It’s astounding to think that Android has only been around for six years, but in the computer world, this is a huge amount of time. In addition to the exponential improvement of hardware features such as RAM and CPU as one would expect, Android has totally revolutionized the cell phone. Today we’ll discover together how the OS has become the most popular mobile operating system in the entire world, all the way up to Android 5.0 Lollipop.
Android didn’t create the first smartphone. In fact, BlackBerry could perhaps be considered the first, thanks to their innovative feature to come out in 2000 allowing users to read emails, see attachments and surf the internet. At that time however, the phone's operating system was closed and unwilling to evolve.
The will to evolve was later carried out by Andy Rubin in 2003, with the help of other big names, when he founded Android Inc., a company which he defined would allow ''mobile devices [to be] more aware of the location and preferences of their own.''
Rubin and his start-ups were able to offer a new type of mobile operating system: a simple and functional open source platform (based on the Linux kernel), equipped with a series of tools designed to make life easier for developers, which was ultimately intended on being a system free for anyone who wanted to use it.
This aspect was enough to convince Larry Page, founder of Google, to jump on this new project, even though they were aware that it could disrupt the company's business strategy of focusing primarily on research services.
In 2005, Google acquired Android Inc. and the Google Mobile Division was born. The world watched this event with skepticism and curiosity that we can now define as almost historic. How could the company venture into a market already well established by Microsoft, with Windows Mobile, and especially the new Apple iPhone?
Two years later, Google came up with an incredible strategic move where they offered 10 million USD to developers who would make the best Android apps from the first public version of the Android SDK. At this point, Google’s intentions became a lot clearer: they didn’t just want to build another iPhone, but a device with a flexible and adaptable system different to the Apple OS. It would be a software ecosystem as independent as possible from hardware and open to the world of developers, and by doing so, truly embracing the ambitions of Rubin.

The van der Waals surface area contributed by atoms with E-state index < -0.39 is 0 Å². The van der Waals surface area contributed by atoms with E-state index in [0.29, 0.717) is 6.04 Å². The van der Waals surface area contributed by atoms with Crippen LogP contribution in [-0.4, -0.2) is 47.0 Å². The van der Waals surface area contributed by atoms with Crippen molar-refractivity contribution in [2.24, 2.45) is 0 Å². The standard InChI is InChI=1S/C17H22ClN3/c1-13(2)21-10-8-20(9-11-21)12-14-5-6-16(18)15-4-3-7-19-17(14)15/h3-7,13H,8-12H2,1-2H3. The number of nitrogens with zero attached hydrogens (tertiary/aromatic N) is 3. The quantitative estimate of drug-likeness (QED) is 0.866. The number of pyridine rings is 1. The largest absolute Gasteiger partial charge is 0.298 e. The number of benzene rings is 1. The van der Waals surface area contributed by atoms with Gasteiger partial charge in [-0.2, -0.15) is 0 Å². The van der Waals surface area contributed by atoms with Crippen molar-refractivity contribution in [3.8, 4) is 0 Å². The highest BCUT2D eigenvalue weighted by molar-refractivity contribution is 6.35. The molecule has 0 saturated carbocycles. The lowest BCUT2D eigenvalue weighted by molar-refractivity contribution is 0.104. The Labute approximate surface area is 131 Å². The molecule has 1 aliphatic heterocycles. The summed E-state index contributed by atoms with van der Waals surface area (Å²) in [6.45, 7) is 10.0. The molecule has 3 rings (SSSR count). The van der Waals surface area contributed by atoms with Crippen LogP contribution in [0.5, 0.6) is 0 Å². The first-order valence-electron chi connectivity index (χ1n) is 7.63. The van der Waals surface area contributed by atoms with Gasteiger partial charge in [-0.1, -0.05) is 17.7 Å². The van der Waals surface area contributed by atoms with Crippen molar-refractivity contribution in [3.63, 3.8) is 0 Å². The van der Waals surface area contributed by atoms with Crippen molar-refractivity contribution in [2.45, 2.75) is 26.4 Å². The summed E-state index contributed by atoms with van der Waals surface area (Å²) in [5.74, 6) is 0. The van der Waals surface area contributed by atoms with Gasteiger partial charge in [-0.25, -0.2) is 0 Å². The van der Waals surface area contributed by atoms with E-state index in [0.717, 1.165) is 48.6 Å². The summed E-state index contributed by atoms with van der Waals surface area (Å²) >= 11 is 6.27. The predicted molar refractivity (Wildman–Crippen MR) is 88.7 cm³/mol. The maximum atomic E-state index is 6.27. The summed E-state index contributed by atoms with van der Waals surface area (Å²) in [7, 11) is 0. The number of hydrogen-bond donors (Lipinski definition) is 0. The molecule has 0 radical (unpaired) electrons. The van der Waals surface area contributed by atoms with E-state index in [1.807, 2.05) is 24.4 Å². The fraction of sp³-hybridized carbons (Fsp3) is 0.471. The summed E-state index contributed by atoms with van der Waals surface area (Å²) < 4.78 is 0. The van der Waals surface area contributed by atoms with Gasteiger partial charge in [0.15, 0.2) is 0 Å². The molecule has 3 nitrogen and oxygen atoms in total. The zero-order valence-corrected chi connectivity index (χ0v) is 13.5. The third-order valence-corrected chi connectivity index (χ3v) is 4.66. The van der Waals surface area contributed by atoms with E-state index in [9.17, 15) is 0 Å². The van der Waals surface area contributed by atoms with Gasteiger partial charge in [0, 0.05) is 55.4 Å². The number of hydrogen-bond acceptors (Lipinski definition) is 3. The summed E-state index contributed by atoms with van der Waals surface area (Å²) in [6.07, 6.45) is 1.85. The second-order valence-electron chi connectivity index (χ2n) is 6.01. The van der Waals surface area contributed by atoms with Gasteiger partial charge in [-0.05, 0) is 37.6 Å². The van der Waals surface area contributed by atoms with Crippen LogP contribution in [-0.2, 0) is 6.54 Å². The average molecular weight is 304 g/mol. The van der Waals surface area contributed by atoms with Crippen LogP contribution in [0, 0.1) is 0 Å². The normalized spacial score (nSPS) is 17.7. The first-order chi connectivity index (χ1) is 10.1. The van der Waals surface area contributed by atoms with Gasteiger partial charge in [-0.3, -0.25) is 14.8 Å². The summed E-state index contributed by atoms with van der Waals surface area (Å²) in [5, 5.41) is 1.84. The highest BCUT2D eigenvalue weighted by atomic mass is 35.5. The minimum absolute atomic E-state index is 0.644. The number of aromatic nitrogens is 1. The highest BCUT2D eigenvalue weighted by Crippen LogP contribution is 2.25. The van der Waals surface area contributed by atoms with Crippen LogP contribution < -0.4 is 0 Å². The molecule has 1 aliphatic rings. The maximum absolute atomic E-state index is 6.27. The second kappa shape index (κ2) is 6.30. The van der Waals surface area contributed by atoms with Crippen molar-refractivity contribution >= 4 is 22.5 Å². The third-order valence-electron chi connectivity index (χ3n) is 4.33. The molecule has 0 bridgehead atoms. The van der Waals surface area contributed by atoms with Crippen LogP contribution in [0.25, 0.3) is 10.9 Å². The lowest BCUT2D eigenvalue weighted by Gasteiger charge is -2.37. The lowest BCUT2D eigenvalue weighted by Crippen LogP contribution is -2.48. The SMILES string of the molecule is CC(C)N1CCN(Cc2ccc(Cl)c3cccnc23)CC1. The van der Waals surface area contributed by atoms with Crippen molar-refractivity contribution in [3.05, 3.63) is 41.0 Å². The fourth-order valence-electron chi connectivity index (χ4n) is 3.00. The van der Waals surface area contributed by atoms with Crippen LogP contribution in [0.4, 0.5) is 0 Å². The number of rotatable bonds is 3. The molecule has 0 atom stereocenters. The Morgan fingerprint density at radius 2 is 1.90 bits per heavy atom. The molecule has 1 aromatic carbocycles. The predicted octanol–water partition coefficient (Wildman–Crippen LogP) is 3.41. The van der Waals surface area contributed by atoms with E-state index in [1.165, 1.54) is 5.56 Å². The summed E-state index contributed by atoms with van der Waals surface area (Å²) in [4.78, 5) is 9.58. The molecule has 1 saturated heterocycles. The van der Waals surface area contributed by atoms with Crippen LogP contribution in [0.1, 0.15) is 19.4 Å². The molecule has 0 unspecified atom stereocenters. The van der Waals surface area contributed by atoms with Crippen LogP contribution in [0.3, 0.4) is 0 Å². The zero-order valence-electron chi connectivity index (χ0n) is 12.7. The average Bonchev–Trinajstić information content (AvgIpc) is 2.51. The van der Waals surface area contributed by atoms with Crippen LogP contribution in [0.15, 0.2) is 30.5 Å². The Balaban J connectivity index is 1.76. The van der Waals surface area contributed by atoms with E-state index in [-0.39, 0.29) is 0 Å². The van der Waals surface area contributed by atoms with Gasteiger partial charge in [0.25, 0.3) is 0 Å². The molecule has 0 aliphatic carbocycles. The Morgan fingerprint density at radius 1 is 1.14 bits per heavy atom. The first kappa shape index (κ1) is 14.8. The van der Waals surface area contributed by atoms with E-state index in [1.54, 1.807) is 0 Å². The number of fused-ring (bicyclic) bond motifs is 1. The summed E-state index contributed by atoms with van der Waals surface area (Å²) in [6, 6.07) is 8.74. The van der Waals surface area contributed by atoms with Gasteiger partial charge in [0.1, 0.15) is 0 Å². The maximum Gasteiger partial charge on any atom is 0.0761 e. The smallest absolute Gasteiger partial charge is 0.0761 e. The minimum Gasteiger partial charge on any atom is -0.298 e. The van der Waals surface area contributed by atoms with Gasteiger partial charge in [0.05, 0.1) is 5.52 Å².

Finally, in September 2008, T-Mobile announced the T-Mobile G1, the first smartphone based on Android. About a month later, Google released the Android 1.0 source code under the Apache license. It then became available to anyone, and it’s because of this that we are able to flash custom ROMs on our Android devices today.
The rest of the story is already better known, so I won’t bore you with other dates and events. Instead I'm going to let you retrace the history of the Android updates. Each new release represents a significant evolutionary step and are now points of reference for the smartphone market.
In case you never really caught on, each version was in alphabetical order and named after a candy or dessert.
Android 1.5 - Cupcake
Improvement of the camera (start and acquisition).
Increase in GPS position speed detection
Automatic loading of videos on YouTube, and Picasa.
Android 1.6 - Donut
The box for quick search and voice search
Indicator for battery usage
Grouping of the camera and gallery apps and shooting mode addition
Android 2.0 - Eclair
Multiple accounts for email and contact synchronization.
Bluetooth 2.1 support
New user interface for the browser and HTML5 support.
New functions for the calendar app
Android 2.2 - Froyo
Support for creating hotspots (sharing a connection via WIFI)
Adobe Flash 10.1
"Widget guide" addition that helps you learn the features Android
Android 2.3 - Gingerbread
Interface revised for easier and faster user experience
New keyboard for faster text input
Selecting text features, copy/paste
Integrated Internet calls
Android 3.0 - Honeycomb
Tablet version, interface optimized for larger screens
Improved multitasking, notification management, customization and widgets on the home screen
Added tethering via Bluetooth
Built-in support for easy transfer of media files to your PC
Android 4.0 - Ice Cream Sandwich
New font (Roboto)
Possibility of triggering a picture with a smile
Adding functionality such as managing folders, bookmarks and capture screenshots
Swipe addition to hide notifications, close web pages and more
Support for Wi-Fi Direct, Bluetooth HDP and Android Beam
Android 4.1 - Jelly Bean
Faster, smoother, more responsive to inputs
Google Now, voice dictation offline
Improved Android Beam
Updates to the app improved and faster
Android 4.4 - KitKat
Support for Bluetooth MAP
New framework for transitions in the user interface
Support for wireless printing
Optimization of memory and touch screen for faster multitasking
Android 5.0 Lollipop
The latest Android update is Android 5.0 Lollipop, released October 15th by Google along side of the Nexus 6 and the Nexus 9. Android 5.0 Lollipop brings a huge user interface makeover which now closely follows Material Design. As opposed to KitKat, the design changes have been evenly distributed throughout the phone’s system.
In addition to a brand new look, Lollipop includes many new and exciting features, like Tap & Go (easy data transfer to your new phone via NFC), floating notifications, built-in battery saver, encryption, multiple user profiles and a smarter Google Now. Of course, Google also included a new Easter Egg which pays homage to one of the year’s most popular games, Flappy Bird. Instead of the bird, you must control the little Android robot along a landscape of multi-colored lollipops! Android Lollipop is definitely much more vibrant, colorful and flat than any other Android version.